[tcpdump-workers] Linktype allocation for ATSC link layer protocol
nickk at silicondust.com
Fri Mar 20 13:28:27 EDT 2020
After going to interop/test events and discussions with other engineers
in the field it looks like a lot of the junk in the ATSC ALP protocol
will never be used and can be ignored.
The protocol is defined in the ATSC A/330 standard.
1) Check the packet_type (first 3 bits of the packet). If the packet
type is 7 (MPEG2 transport stream) then report "MPEG2 transport stream"
and stop parsing. It is likely this packet type will never be used in
real-world use. Note that the fields that follow don't apply when the
packet type is 7 - all we can do is report the packet type and stop.
2) If the payload_configuration bit is 1 check the
If the segmentation_concatenation bit is 0 report that it is a
"segmented packet" and stop parsing. It is likely this mode will never
be used in real world use (the layer below this protocol does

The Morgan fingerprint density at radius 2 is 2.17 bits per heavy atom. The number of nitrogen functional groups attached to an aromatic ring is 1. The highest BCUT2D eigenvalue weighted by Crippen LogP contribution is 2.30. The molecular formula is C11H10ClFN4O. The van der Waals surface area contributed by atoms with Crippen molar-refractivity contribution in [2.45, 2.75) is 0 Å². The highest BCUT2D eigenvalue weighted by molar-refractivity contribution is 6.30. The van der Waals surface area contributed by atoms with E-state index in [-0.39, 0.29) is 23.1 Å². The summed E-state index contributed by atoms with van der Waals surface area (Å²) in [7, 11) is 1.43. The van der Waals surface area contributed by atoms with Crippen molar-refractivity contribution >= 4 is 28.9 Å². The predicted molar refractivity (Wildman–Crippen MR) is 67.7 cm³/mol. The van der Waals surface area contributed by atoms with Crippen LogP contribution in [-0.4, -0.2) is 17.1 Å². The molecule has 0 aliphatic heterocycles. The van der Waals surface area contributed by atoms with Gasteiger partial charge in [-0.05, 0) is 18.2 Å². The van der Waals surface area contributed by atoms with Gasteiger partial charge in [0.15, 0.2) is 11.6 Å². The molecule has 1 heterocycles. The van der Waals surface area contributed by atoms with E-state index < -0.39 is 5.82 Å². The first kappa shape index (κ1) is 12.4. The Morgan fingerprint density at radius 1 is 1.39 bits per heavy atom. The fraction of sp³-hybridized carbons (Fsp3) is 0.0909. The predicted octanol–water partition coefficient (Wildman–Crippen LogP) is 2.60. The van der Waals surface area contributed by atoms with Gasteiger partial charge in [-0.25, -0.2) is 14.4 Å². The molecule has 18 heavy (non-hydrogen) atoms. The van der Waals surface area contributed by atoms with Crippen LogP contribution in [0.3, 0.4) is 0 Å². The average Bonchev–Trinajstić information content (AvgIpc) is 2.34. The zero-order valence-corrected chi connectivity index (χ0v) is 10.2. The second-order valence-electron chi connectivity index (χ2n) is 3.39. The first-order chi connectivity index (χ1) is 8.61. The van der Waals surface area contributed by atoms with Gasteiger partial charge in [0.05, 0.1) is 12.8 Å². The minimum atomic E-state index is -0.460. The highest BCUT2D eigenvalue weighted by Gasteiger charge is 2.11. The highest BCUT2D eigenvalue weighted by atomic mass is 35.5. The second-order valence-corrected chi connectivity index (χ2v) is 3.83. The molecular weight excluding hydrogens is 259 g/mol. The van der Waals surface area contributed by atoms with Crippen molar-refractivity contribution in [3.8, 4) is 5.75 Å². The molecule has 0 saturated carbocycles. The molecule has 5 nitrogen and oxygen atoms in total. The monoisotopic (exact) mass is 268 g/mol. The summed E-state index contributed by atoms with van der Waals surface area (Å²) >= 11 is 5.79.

If the segmentation_concatenation bit is 1 report that it is a
"concatenation packet" and stop parsing. It is likely this mode will
never be used in real world use.
3) If the payload_configuration bit is 0 then the packet is useful!
If header_mode is 0 then report the length and the packet_type. The
packet type will typically be IPv4 packet (packet_type = 0) where the
payload is a normal IPv4 packet.
The other possible packet type is a link layer signalling packet
(packet_type = 4). In this case there is an "Addition Header for
Signaling" header followed by a table. Note that the payload_length
tells you the table length - it does not include the "Addition Header
for Signaling" header length.
If header_mode is 1 then parse the single_packet_hdr().
If SIF flag is set then parse/skip sub_stream_identification() header.
If HEF flag is set the parse/skip header_extension() header.
At this point you look at the packet type, following the same logic as
header_mode 0 above.
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